CONSIDERATION VIII.
The Death of the Just.
“ Precious in the sight of the Lord is the death of His saints.”— Ps. cxv. 15.
FIRST POINT.
The Death of the Just is a Rest.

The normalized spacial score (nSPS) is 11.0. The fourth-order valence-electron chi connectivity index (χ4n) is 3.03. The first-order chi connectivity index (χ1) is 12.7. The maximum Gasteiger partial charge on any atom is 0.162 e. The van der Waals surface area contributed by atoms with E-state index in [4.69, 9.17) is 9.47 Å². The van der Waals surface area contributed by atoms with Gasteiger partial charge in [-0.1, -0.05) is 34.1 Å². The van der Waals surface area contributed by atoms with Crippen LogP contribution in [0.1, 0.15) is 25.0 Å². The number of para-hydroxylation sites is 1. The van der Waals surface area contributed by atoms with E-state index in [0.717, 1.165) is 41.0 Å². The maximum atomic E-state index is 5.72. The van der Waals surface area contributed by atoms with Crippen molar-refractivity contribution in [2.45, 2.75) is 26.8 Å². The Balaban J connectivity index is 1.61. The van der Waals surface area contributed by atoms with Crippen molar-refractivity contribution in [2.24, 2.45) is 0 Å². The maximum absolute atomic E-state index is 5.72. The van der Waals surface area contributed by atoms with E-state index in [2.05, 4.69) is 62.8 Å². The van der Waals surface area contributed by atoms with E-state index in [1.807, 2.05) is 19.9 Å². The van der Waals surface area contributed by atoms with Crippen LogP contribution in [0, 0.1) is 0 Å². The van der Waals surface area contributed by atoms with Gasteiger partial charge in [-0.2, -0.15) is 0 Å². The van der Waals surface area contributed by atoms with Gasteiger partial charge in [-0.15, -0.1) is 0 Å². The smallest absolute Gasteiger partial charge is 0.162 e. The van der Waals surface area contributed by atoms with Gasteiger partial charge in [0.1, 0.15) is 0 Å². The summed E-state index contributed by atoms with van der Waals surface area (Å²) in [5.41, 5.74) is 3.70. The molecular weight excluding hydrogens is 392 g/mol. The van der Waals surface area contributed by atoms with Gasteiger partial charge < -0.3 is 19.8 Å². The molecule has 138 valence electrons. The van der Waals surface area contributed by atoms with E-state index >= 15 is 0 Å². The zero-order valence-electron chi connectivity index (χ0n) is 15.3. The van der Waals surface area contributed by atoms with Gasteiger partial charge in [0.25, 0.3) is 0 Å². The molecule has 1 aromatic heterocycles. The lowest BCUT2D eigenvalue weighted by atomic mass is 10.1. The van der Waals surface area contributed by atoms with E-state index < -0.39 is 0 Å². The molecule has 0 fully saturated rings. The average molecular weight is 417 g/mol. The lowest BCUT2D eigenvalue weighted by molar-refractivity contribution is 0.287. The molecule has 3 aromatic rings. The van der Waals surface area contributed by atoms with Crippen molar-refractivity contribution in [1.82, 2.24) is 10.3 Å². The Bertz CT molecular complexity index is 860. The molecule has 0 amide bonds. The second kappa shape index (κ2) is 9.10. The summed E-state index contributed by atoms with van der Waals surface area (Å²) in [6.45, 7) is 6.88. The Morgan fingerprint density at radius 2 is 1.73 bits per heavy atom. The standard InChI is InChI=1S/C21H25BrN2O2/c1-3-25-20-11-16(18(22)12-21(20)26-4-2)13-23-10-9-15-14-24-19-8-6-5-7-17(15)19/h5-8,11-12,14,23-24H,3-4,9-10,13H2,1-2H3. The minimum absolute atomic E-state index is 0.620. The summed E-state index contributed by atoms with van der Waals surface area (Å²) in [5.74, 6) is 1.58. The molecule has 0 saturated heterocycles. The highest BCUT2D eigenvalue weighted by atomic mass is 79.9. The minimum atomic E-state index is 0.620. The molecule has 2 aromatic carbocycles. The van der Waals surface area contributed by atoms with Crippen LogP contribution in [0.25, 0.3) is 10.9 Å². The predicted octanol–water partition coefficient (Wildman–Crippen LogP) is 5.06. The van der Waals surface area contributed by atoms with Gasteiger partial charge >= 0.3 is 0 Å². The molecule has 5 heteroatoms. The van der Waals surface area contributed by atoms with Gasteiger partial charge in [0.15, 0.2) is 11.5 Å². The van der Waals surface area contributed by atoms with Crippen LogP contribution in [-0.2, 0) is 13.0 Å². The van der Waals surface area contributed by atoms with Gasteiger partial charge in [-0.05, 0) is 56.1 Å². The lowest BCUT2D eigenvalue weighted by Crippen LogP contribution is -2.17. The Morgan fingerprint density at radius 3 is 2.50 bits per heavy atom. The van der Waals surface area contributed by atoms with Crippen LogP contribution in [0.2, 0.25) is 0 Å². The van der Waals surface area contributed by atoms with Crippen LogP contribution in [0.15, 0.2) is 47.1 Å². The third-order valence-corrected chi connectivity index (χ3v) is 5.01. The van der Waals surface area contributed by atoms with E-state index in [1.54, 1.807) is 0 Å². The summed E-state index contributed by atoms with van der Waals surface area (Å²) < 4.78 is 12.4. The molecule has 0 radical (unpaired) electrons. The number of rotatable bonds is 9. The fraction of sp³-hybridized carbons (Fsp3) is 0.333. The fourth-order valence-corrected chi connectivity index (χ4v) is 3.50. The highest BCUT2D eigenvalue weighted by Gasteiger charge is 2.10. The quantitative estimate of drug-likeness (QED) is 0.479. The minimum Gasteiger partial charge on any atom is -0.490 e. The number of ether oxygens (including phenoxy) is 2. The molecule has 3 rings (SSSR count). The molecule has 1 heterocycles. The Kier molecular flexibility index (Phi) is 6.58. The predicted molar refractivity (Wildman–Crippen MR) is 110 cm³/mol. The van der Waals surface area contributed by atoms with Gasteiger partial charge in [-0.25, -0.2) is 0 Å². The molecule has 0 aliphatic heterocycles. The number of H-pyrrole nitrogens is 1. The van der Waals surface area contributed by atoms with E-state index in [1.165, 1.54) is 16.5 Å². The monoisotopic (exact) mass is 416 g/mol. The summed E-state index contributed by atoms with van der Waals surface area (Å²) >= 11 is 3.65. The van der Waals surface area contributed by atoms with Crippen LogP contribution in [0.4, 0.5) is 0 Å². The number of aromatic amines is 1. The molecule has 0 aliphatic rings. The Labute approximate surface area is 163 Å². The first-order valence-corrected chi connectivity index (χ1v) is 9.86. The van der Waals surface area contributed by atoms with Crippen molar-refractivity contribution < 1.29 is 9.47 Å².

viewed according to the senses, death excites fear and terror; but viewed with the eyes of faith, it is consoling and desirable. To sinners it appears full of terror; but to the saints it is amiable and precious. “It is precious,” says St. Bernard, “as the end of labors, the consumma­tion of victory, the gate of life.” (In Trans. Mal. s. 1). It is the end of toils and labor. Man, says Job, born of a woman, living for a short time, is filled with many miseries (Job, xiv, 1). Behold a picture of our life: it is short and all full of miseries, of infirmities, of fears, and of passions. What, says Seneca, do world­lings, who desire a long life, seek, but a continuation of torments ? (Ep. ci). What, says St. Augustine, is a prolongation of life, but a prolongation of suffering? (Serm. 84, E.B.). Yes; for, as St. Ambrose tells us, the present life is given us, not for repose, but that we may labor, and by our toils merit eternal glory. (Serm. 42). Hence Tertullian has justly said, that when God abridges life he abridges pain. Hence, though man has been condemned to death in punishment of sin, still the miseries of this life are so great, that, according to St. Ambrose, death appears to be a remedy and relief, rather than a chastisement (De Cain et Ab. I, 2, c. 10). God pronounces happy all who die in his grace, because they terminate their labors and go to repose. Blessed are the dead who die in the Lord. From henceforth now saith the spirit, that they may rest from their labors (Apoc. xiv, 13).